Irritable Bowel Syndrome (IBS), a disorder that involves abdominal pain and cramping, accompanied by changes in bowel movements may affect over 20 percent of the population. A groundbreaking research triggered by the University of Adelaide claims that peppermint can soothe IBS. Peppermint apparently activates an ‘anti-pain’ channel in the colon, relieving inflammatory pain within the gastrointestinal tract.
Peppermint has already been recommended by naturopaths for IBS patients. However, here is some clinical evidence as to how, peppermint may alleviate pain. This hybrid mint probably acts through a specific anti-pain channel named TRPM8 to decrease pain sensing fibres, particularly those activated by mustard and chilli. The debilitating condition particularly targeting women appears associated with a former bout of gastroenteritis, which leaves nerve pain fibres in a heightened state.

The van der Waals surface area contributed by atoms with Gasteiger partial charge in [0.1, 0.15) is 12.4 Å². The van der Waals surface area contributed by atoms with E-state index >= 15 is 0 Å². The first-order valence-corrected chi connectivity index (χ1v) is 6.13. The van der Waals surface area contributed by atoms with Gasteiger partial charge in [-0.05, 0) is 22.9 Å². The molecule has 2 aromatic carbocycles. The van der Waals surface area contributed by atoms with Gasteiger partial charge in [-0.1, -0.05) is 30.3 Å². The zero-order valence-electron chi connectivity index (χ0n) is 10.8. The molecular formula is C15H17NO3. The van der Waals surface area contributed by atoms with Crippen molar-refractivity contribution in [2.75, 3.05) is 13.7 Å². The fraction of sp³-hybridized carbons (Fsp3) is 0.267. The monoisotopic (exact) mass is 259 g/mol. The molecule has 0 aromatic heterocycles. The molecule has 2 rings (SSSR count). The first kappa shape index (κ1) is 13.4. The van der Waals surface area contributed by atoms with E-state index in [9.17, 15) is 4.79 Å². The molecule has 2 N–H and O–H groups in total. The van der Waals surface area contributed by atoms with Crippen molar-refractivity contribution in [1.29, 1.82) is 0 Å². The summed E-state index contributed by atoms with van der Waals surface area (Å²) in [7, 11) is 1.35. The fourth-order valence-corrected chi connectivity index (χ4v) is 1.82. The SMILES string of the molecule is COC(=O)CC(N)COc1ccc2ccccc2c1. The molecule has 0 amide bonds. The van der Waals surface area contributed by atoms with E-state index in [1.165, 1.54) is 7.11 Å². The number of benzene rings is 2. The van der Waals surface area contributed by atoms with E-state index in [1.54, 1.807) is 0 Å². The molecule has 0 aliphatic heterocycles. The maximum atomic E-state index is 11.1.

As a result, Dr Stuart Brierley and colleagues found that when mechanisms within the gut wall alter, an ongoing pain occurs. Other than gastroenteritis and food intolerance, IBS can possibly be caused by food poisoning, stress, a reaction to antibiotics, and in some cases due to genetic factors as well. Additional investigations will be initiated to develop treatments for a range of intestinal diseases.
The research is published in the journal Pain.